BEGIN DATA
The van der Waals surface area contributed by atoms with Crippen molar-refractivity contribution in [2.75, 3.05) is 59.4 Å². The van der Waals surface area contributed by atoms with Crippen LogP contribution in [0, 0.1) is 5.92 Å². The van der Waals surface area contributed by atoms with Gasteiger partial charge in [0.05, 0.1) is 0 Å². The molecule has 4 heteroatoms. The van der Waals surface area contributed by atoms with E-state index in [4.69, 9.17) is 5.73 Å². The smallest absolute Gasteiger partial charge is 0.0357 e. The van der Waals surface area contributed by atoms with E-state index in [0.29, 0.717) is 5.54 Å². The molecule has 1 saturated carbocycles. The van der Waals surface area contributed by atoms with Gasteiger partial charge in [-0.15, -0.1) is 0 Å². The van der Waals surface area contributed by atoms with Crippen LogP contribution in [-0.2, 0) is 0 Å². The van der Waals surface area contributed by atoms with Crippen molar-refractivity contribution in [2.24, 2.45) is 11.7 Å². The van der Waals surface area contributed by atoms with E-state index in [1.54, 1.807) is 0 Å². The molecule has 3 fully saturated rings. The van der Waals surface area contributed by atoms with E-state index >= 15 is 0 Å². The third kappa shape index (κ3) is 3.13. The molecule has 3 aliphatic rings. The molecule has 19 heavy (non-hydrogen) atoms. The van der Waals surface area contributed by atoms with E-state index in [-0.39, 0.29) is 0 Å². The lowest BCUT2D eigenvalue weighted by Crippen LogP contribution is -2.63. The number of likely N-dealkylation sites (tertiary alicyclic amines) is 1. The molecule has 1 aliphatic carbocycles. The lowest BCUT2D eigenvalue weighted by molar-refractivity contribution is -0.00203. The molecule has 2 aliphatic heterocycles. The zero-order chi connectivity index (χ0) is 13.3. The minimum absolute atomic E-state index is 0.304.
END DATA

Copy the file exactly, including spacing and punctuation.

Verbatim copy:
The van der Waals surface area contributed by atoms with Crippen molar-refractivity contribution in [2.75, 3.05) is 59.4 Å². The van der Waals surface area contributed by atoms with Crippen LogP contribution in [0, 0.1) is 5.92 Å². The van der Waals surface area contributed by atoms with Gasteiger partial charge in [0.05, 0.1) is 0 Å². The molecule has 4 heteroatoms. The van der Waals surface area contributed by atoms with E-state index in [4.69, 9.17) is 5.73 Å². The smallest absolute Gasteiger partial charge is 0.0357 e. The van der Waals surface area contributed by atoms with E-state index in [0.29, 0.717) is 5.54 Å². The molecule has 1 saturated carbocycles. The van der Waals surface area contributed by atoms with Gasteiger partial charge in [-0.15, -0.1) is 0 Å². The van der Waals surface area contributed by atoms with Crippen LogP contribution in [-0.2, 0) is 0 Å². The van der Waals surface area contributed by atoms with Crippen molar-refractivity contribution in [2.24, 2.45) is 11.7 Å². The van der Waals surface area contributed by atoms with E-state index in [1.54, 1.807) is 0 Å². The molecule has 3 fully saturated rings. The van der Waals surface area contributed by atoms with E-state index >= 15 is 0 Å². The third kappa shape index (κ3) is 3.13. The molecule has 3 aliphatic rings. The molecule has 19 heavy (non-hydrogen) atoms. The van der Waals surface area contributed by atoms with E-state index in [-0.39, 0.29) is 0 Å². The lowest BCUT2D eigenvalue weighted by Crippen LogP contribution is -2.63. The number of likely N-dealkylation sites (tertiary alicyclic amines) is 1. The molecule has 1 aliphatic carbocycles. The lowest BCUT2D eigenvalue weighted by molar-refractivity contribution is -0.00203. The molecule has 2 aliphatic heterocycles. The zero-order chi connectivity index (χ0) is 13.3. The minimum absolute atomic E-state index is 0.304.